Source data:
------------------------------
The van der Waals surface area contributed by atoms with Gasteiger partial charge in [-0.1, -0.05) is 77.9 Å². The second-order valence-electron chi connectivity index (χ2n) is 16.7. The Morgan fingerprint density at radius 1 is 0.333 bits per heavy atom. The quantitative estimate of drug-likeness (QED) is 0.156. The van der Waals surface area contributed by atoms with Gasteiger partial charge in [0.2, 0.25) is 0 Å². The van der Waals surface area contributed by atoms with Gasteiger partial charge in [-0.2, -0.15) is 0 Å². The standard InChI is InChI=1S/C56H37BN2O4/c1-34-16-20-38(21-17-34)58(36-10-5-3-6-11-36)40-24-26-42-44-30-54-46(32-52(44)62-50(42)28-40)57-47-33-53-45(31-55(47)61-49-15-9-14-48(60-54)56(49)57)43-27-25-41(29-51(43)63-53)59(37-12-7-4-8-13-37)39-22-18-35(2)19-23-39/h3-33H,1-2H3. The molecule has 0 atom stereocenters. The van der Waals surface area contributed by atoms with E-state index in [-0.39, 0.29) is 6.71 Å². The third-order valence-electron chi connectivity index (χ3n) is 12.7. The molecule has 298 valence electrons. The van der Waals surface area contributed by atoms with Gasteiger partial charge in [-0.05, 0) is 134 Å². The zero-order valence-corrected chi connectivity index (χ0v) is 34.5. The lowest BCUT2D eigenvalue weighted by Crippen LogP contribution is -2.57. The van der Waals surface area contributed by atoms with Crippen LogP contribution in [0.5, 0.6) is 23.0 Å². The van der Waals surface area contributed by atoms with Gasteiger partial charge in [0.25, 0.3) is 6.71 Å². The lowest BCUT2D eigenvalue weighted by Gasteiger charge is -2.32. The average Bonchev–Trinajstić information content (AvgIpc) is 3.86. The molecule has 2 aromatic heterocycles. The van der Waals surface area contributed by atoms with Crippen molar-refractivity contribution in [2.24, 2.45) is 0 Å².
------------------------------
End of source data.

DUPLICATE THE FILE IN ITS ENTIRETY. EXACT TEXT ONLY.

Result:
The van der Waals surface area contributed by atoms with Gasteiger partial charge in [-0.1, -0.05) is 77.9 Å². The second-order valence-electron chi connectivity index (χ2n) is 16.7. The Morgan fingerprint density at radius 1 is 0.333 bits per heavy atom. The quantitative estimate of drug-likeness (QED) is 0.156. The van der Waals surface area contributed by atoms with Gasteiger partial charge in [0.2, 0.25) is 0 Å². The van der Waals surface area contributed by atoms with Gasteiger partial charge in [-0.2, -0.15) is 0 Å². The standard InChI is InChI=1S/C56H37BN2O4/c1-34-16-20-38(21-17-34)58(36-10-5-3-6-11-36)40-24-26-42-44-30-54-46(32-52(44)62-50(42)28-40)57-47-33-53-45(31-55(47)61-49-15-9-14-48(60-54)56(49)57)43-27-25-41(29-51(43)63-53)59(37-12-7-4-8-13-37)39-22-18-35(2)19-23-39/h3-33H,1-2H3. The molecule has 0 atom stereocenters. The van der Waals surface area contributed by atoms with E-state index in [-0.39, 0.29) is 6.71 Å². The third-order valence-electron chi connectivity index (χ3n) is 12.7. The molecule has 298 valence electrons. The van der Waals surface area contributed by atoms with Gasteiger partial charge in [-0.05, 0) is 134 Å². The zero-order valence-corrected chi connectivity index (χ0v) is 34.5. The lowest BCUT2D eigenvalue weighted by Crippen LogP contribution is -2.57. The van der Waals surface area contributed by atoms with Crippen LogP contribution in [0.5, 0.6) is 23.0 Å². The van der Waals surface area contributed by atoms with Gasteiger partial charge in [0.25, 0.3) is 6.71 Å². The lowest BCUT2D eigenvalue weighted by Gasteiger charge is -2.32. The average Bonchev–Trinajstić information content (AvgIpc) is 3.86. The molecule has 2 aromatic heterocycles. The van der Waals surface area contributed by atoms with Crippen molar-refractivity contribution in [2.24, 2.45) is 0 Å².